Most recently [1995] it was announced that Joyce is the 1996 nominee to the Quilters hall of Fame. She will be inducted in July 1996 in Marion, Indiana.

I have recited some of Joyce’s accomplishments in order to answer one question. How did Joyce Gross come to be termed a legendary quilt figure? Just as the TV commercial states, “She did it the old fashioned way. SHE EARNED IT!!!”  

~ ~ ~ ~ ~

Read what Xenia Cord – folklorist, quilt historian and Past President of the American Quilt Study Group – wrote about the above quilt "Gross Stuff" that was made to honor Joyce Gross in 1998. The quilt was inspired by a very unusual donation Joyce made to the AQSG Seminar Auction in 1997 and the accompanying very humorous letter Joyce sent along with that donation.  The quilt honors Joyce's passion for collecting quilt ephemera, which she simply referred to as "stuff", and is re-auctioned every year to honor Joyce and to raise funds for AQSG at the same time. Click here to read the story.

The  photo below was taken in 2005 in Houston, Texas at the International Quilt Festival at which Joyce Gross was honored by a special exhibit of selected quilts from her collection.

Joyce Gross in center wearing her Quilters Hall of Fame Honoree medallion with her daughter Vicki kneeling next to her. Back row: Karen Alexander (Pres of The Quilters Hall of Fame 2005-2008), Yvonne Porcella, Karey Bresenhan, and Nancy O'Bryant Puentes.
(photo taken on Karen Alexander's camera)

A Tribute to Joyce from Karey Bresenhan:

The world of quilt history has lost one of its most influential figures—Joyce Gross. Joyce died on Christmas Eve, very peacefully, after a day of seeing family, friends, and even her beloved dog. There will be a memorial service for her on January 27 at Point Bonita, California, where she ran seminars for many years. Joyce’s lifelong dedication to 
a painstaking, labor-intensive quilt research project resulted in rooms full of boxes of her notes, all cross-indexed, along with the original printed documentation: more than 1000 quilt books, vast assortments of periodicals ranging back to the early 20th century, ephemera of all kinds, including rare fabric samples. She had a library of original documents that would be almost impossible to assemble today. Luckily the Briscoe Center for American History at the University of Texas was able to acquire this incredible body of historical reference materials, along with an important part of her quilt collection which included examples by such important quiltmakers as Bertha Stenge, Pine Eisfeller, Florence Peto, and Dr. Jeannette Throckmorton. She was a major force in early quilt research and documentation.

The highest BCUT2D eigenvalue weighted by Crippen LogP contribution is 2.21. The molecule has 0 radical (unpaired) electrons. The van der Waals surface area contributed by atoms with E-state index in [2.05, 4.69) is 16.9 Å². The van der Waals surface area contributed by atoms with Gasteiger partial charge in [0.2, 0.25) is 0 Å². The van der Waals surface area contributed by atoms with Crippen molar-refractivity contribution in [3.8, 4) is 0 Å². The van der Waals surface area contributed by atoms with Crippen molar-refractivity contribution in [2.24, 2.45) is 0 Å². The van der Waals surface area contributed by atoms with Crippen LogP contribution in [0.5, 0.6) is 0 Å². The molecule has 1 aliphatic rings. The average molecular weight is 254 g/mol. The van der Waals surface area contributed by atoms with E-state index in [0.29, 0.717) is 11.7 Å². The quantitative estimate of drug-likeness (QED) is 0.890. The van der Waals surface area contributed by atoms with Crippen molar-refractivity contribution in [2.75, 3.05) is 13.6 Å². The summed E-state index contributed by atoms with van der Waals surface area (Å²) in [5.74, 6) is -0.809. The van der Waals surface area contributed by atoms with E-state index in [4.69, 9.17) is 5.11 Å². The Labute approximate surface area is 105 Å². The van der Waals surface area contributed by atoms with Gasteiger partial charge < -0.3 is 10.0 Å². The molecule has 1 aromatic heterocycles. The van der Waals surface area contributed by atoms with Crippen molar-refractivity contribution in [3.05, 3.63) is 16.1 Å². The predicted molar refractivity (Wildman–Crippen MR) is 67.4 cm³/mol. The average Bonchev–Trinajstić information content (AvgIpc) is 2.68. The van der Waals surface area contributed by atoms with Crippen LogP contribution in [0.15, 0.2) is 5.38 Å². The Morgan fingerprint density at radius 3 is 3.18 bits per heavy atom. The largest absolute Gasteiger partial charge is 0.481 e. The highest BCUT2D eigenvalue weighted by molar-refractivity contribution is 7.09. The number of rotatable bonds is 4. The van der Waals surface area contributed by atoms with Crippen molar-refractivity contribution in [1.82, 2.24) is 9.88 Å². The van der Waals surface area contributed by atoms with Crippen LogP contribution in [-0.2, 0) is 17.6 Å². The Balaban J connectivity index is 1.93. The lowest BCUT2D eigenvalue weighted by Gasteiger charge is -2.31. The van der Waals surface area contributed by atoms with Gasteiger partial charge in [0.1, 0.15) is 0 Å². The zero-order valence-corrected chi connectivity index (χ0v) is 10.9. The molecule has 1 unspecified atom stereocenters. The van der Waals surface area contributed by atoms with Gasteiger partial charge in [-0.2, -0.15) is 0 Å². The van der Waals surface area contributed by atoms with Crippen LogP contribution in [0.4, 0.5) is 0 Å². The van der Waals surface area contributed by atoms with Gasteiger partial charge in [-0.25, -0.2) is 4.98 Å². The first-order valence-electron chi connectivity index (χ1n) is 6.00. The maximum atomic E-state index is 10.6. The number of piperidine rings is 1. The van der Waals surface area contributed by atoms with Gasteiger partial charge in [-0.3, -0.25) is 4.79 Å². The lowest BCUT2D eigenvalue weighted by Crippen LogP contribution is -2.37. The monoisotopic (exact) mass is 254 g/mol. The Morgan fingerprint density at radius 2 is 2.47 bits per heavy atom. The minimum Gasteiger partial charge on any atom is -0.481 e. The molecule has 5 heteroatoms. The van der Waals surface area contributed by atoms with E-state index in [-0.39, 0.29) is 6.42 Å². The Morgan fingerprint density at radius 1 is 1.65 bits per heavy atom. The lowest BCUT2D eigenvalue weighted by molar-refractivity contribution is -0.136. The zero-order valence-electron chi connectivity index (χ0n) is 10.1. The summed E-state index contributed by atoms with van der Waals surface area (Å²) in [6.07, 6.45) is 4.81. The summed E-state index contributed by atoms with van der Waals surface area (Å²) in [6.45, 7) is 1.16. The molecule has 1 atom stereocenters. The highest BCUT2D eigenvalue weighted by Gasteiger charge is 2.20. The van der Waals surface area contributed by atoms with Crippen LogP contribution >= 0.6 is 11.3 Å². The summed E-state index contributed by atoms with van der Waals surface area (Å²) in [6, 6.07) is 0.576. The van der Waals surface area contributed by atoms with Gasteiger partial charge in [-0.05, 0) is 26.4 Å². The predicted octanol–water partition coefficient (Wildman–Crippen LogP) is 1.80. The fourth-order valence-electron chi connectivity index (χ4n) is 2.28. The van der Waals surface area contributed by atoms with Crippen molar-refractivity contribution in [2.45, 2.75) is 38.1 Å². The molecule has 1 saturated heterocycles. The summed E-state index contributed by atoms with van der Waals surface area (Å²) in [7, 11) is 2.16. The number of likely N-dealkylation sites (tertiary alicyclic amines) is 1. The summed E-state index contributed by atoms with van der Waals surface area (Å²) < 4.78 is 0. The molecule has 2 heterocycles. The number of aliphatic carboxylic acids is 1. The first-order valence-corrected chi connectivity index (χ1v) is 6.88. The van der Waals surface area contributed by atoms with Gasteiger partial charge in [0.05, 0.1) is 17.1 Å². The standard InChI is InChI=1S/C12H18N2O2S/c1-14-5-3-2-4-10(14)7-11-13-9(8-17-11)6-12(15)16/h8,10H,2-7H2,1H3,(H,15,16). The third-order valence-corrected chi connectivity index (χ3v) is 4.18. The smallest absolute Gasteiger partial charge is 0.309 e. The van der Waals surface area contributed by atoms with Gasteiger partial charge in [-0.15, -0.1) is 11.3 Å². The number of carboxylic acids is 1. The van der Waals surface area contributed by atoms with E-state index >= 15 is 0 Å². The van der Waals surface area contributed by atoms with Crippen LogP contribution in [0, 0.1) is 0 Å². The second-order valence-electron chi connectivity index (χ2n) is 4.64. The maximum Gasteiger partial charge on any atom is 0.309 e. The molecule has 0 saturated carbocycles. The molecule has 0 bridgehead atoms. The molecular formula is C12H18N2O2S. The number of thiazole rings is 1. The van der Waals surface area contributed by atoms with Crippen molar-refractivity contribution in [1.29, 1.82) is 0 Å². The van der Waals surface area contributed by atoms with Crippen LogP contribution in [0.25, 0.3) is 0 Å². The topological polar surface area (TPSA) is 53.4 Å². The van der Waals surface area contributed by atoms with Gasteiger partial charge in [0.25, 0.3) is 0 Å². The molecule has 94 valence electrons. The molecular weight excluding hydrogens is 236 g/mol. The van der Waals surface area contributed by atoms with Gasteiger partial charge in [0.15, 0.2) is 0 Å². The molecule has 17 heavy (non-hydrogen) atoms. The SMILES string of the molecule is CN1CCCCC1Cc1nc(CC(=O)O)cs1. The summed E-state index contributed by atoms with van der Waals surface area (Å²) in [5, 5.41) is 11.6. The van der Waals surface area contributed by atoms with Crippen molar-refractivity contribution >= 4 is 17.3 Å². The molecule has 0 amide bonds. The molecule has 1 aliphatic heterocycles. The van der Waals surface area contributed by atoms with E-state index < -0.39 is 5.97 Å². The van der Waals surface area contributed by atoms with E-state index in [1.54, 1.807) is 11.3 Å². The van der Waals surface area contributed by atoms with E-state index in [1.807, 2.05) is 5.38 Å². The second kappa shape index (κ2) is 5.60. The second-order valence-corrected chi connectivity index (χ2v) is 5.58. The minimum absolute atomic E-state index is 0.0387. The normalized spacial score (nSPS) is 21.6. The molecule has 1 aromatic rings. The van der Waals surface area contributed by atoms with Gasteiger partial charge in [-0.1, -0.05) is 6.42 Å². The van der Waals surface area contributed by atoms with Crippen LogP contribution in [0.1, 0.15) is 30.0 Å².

Karey Bresenhan
Director Emeritus, International Quilt Festival—Houston, Cincinnati, Long Beach, Chicago
Co-founder, Texas Quilt Museum

Joyce Gross and Yvonne Porcella at Houston International Quilt Festival 2005 
(photo by Karen B. Alexander)

Joyce Gross with The Garden by Pine Hawkes Eisfeller (1938)
taken at the International Quilt Festival Oct 2005.
This quilt now resides at the
 Briscoe Center for American History
at the University of Texas Austin.
(photo by Karen B. Alexander)

To see other stories about Joyce Gross, click on any of the following links, especially the first one -- the video interview done by the Alliance for American Quilts.

(1) video interview done by the Alliance for American Quilts

(2) The Quilt Show

(3) University of Texas Press Release about the Joyce Gross collection

(4) News article about the Joyce Gross collection

Joyce at the Grand Opening of the restored historic Marie Webster House
as the new headquarters of The Quilters Hall of Fame in 2004. From L-R seated 
in the front row are TQHF Inductees: Donna Wilder, Jean Ray Laury, Karey Bresenhan, 
Jinny Avery, Joyce Gross and Cuesta Benberry.
(photo by Robert Johnson)

More to come. Meanwhile, please add your memories and tributes, too, in honor of one of the most important figures as well as unforgettable characters of the late 20th century quilt revival.

Karen B. Alexander
Past President of The Quilters Hall of Fame

Joyce's memorial will NOT be held at Point Bonita, as originally planned. Instead it will be at the Embassy Suites in San Rafael, California on January 27 at 2 pm. (Same time and date, different location.)  The hotel is holding a block of rooms at a discounted rate ($109) for those of you who are staying the night before or after.  Call the hotel directly at 415 499 9222 and use the code JGM.

In lieu of flowers, Joyce requested memorial contributions be made to maintain her quilt collection.  

Contributions can be made to: 

"The University of Texas at Austin ˆ Joyce Gross Fund"
ATT: Ramona Kelly
Briscoe Center for American History
2300 Red River Street, Stop D1100
SRH, Unit 2, Ste.2.109
Austin, TX 78712-1426

Thursday, September 6, 2012

The Passing of Virginia Avery

Virginia Avery 
Sept 29, 1912 -  Sept 6, 2012

Teacher, Jazz pianist
Inducted in 2006 at The Quilters Hall of fame Celebration
Marion, Indiana
by TQHF Research Associate Karen B. Alexander
(All photos by Karen B. Alexander unless otherwise noted.)

Virginia Avery at her Induction jazz jam session-Marion, Indiana